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The Meditation Session

Once settled, relaxed and with hands resting properly in the lap, bring your attention to the breath. The purpose is to take your whole focus away from the external world to the inner world of the breath and more particularly to the sensation of the breath in the nostrils.  It is this bodily sensation, resting on the body’s own autonomic function, which will be your guide.  There is no environment around you, no past and no future as you direct your attention inward.  Further, there are no other parts of your body, just the nostrils and the sensation of the breath as it passes through them. 

Feel the sensation of the breath, cooler air going in on the inhalation, warmer air coming out on the exhalation.  How does it feel? Is the breathing long or short, shallow or deep, or is it fine and silky?  This is the object of meditation, a total focus on the experience and the changing experience of the sensation of the breath. 

While observing the breath, often tension will creep into the practice and gradually the breath will become controlled through the muscles of the diaphragm which will prevent settled meditation.  In such circumstances you will need to adjust yourself to restore relaxation so that natural breathing will return.

As the meditation session progresses, the breath will usually change from rough to smooth as the body accustoms to the lack of physical activity and so requires less oxygen and the heart-rate slows.  Along with this change in the breath, as the mind moves from a courser to a more refined state, it will become more absorbed in the meditation object, more cognisant of the subtler points of the sensation of the breath in the nostrils.  The awareness of the breath will become more acute and sensitive as the mind is drawn into the experience.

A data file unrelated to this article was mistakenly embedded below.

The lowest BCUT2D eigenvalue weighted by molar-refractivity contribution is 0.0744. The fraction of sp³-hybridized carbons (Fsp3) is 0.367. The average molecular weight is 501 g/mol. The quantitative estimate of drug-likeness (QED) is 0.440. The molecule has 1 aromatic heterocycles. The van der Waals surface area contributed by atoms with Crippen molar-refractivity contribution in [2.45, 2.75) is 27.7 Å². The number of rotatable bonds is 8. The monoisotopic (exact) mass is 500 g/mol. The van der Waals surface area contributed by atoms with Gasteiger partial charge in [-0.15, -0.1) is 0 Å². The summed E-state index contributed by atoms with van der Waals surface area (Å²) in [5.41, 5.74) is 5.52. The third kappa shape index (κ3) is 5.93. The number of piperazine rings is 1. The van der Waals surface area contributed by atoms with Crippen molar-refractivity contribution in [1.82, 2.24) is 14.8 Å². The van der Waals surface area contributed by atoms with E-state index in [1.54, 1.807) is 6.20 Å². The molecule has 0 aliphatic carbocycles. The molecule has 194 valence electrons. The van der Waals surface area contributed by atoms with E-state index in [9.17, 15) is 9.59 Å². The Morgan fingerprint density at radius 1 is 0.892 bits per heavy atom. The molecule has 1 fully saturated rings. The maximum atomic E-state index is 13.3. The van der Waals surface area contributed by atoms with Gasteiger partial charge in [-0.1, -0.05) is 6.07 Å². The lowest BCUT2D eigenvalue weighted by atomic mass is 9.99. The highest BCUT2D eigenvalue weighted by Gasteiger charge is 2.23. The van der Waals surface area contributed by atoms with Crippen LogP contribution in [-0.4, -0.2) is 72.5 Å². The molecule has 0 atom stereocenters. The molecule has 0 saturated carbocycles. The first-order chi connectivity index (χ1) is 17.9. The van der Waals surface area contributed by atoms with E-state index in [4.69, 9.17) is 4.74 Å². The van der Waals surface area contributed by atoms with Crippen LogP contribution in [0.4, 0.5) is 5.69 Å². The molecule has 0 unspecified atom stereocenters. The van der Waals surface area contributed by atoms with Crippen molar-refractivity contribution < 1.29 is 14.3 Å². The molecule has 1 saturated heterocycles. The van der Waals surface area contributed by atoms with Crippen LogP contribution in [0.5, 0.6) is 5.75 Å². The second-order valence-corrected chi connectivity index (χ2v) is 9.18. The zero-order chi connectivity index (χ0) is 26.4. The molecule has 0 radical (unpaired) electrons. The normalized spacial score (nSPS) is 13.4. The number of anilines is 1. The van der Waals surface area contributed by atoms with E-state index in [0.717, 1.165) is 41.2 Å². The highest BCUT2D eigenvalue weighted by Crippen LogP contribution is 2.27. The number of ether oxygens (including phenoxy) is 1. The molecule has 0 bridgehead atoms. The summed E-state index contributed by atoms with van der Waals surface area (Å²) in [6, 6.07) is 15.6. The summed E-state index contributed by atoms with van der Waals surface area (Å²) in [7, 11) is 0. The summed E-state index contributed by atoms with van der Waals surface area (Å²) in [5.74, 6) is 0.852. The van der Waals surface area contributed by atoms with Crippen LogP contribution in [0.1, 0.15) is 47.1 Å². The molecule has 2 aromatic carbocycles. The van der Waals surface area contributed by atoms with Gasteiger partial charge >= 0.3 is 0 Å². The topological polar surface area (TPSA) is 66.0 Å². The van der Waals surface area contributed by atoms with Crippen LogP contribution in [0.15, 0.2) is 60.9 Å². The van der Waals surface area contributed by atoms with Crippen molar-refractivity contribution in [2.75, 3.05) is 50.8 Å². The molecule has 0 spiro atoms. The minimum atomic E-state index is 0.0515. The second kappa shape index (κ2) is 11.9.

In time, the focus on the breath will fade as your awareness deepens and a stillness of mind is experienced.

Ending the meditation

When the meditation session comes to an end, bring your attention from the breath back to an awareness of your body.  Join your palms, bow and place them on your knees. 


Meditation is about mindfulness and once meditation ends, this mindfulness should continue while you massage your body.  Massage is needed to alleviate accumulated stress from sitting still in one position over a prolonged period.

Old injuries too may need care where blocked qi (energy) may manifest as cramping and for areas of the body that habitually hold tension.   Massage is used to circulated the qi energy that can be blocked in meditation.  Systematic massage builds a transition from meditation to activity while smoothing out aching muscles and clarifying the energy in all of parts of the body. Like the relaxation routine, you should massage starting with the had and moving downward toward the feet.  While working your way down the body, keep the mind focused as you massage each part in turn. 

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